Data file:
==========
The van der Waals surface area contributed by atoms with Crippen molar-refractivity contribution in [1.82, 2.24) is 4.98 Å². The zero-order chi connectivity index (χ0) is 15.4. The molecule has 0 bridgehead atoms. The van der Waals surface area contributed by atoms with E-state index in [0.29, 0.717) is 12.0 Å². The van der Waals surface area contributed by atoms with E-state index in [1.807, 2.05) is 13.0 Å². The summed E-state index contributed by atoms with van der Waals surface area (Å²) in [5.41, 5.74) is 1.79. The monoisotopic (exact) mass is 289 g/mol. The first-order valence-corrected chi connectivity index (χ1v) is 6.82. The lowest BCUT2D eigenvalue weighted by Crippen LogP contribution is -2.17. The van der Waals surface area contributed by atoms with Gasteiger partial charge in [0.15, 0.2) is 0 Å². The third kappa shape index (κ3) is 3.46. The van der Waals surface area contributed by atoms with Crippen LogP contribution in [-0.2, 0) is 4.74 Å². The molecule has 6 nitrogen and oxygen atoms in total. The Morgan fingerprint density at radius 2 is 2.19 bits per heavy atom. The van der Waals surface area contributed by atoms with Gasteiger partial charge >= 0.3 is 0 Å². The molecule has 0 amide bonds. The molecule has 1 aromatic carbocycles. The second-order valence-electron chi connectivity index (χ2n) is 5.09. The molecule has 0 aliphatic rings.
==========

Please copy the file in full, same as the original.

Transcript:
The van der Waals surface area contributed by atoms with Crippen molar-refractivity contribution in [1.82, 2.24) is 4.98 Å². The zero-order chi connectivity index (χ0) is 15.4. The molecule has 0 bridgehead atoms. The van der Waals surface area contributed by atoms with E-state index in [0.29, 0.717) is 12.0 Å². The van der Waals surface area contributed by atoms with E-state index in [1.807, 2.05) is 13.0 Å². The summed E-state index contributed by atoms with van der Waals surface area (Å²) in [5.41, 5.74) is 1.79. The monoisotopic (exact) mass is 289 g/mol. The first-order valence-corrected chi connectivity index (χ1v) is 6.82. The lowest BCUT2D eigenvalue weighted by Crippen LogP contribution is -2.17. The van der Waals surface area contributed by atoms with Gasteiger partial charge in [0.15, 0.2) is 0 Å². The third kappa shape index (κ3) is 3.46. The van der Waals surface area contributed by atoms with Crippen LogP contribution in [-0.2, 0) is 4.74 Å². The molecule has 6 nitrogen and oxygen atoms in total. The Morgan fingerprint density at radius 2 is 2.19 bits per heavy atom. The van der Waals surface area contributed by atoms with Gasteiger partial charge >= 0.3 is 0 Å². The molecule has 0 amide bonds. The molecule has 1 aromatic carbocycles. The second-order valence-electron chi connectivity index (χ2n) is 5.09. The molecule has 0 aliphatic rings.